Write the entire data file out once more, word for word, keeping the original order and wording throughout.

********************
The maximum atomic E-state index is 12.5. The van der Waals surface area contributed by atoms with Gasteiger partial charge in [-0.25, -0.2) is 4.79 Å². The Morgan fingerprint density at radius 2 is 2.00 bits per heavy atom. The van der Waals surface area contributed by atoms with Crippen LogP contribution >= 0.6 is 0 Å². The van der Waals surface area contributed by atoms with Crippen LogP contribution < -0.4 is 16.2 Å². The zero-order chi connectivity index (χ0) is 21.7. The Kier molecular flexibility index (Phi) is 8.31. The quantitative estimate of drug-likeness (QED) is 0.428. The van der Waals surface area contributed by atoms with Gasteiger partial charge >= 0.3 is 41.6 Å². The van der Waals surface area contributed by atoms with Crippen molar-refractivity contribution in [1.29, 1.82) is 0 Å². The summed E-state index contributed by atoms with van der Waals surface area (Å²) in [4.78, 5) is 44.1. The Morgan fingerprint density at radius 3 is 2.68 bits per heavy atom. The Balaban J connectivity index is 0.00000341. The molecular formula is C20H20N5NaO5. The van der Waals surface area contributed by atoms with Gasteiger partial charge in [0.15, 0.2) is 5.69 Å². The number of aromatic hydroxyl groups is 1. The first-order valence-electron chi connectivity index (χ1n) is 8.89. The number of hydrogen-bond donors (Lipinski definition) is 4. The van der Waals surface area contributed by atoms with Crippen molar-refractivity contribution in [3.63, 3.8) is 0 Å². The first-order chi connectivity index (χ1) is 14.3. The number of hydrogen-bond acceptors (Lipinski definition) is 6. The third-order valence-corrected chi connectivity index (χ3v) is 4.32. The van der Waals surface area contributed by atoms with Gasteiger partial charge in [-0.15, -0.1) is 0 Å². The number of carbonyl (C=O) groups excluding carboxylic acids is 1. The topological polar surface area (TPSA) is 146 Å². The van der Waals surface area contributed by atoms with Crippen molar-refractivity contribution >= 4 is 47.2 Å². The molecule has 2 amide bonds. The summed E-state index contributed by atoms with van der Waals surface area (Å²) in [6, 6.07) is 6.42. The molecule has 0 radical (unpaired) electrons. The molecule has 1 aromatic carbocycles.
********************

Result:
The maximum atomic E-state index is 12.5. The van der Waals surface area contributed by atoms with Gasteiger partial charge in [-0.25, -0.2) is 4.79 Å². The Morgan fingerprint density at radius 2 is 2.00 bits per heavy atom. The van der Waals surface area contributed by atoms with Crippen LogP contribution >= 0.6 is 0 Å². The van der Waals surface area contributed by atoms with Crippen LogP contribution < -0.4 is 16.2 Å². The zero-order chi connectivity index (χ0) is 21.7. The Kier molecular flexibility index (Phi) is 8.31. The quantitative estimate of drug-likeness (QED) is 0.428. The van der Waals surface area contributed by atoms with Gasteiger partial charge >= 0.3 is 41.6 Å². The van der Waals surface area contributed by atoms with Crippen molar-refractivity contribution in [1.29, 1.82) is 0 Å². The summed E-state index contributed by atoms with van der Waals surface area (Å²) in [4.78, 5) is 44.1. The Morgan fingerprint density at radius 3 is 2.68 bits per heavy atom. The Balaban J connectivity index is 0.00000341. The molecular formula is C20H20N5NaO5. The van der Waals surface area contributed by atoms with Gasteiger partial charge in [0.15, 0.2) is 5.69 Å². The number of aromatic hydroxyl groups is 1. The first-order valence-electron chi connectivity index (χ1n) is 8.89. The number of hydrogen-bond donors (Lipinski definition) is 4. The van der Waals surface area contributed by atoms with Crippen molar-refractivity contribution in [3.63, 3.8) is 0 Å². The first-order chi connectivity index (χ1) is 14.3. The number of hydrogen-bond acceptors (Lipinski definition) is 6. The third-order valence-corrected chi connectivity index (χ3v) is 4.32. The van der Waals surface area contributed by atoms with Gasteiger partial charge in [-0.15, -0.1) is 0 Å². The number of carbonyl (C=O) groups excluding carboxylic acids is 1. The topological polar surface area (TPSA) is 146 Å². The van der Waals surface area contributed by atoms with Crippen molar-refractivity contribution >= 4 is 47.2 Å². The molecule has 2 amide bonds. The summed E-state index contributed by atoms with van der Waals surface area (Å²) in [6, 6.07) is 6.42. The molecule has 0 radical (unpaired) electrons. The molecule has 1 aromatic carbocycles.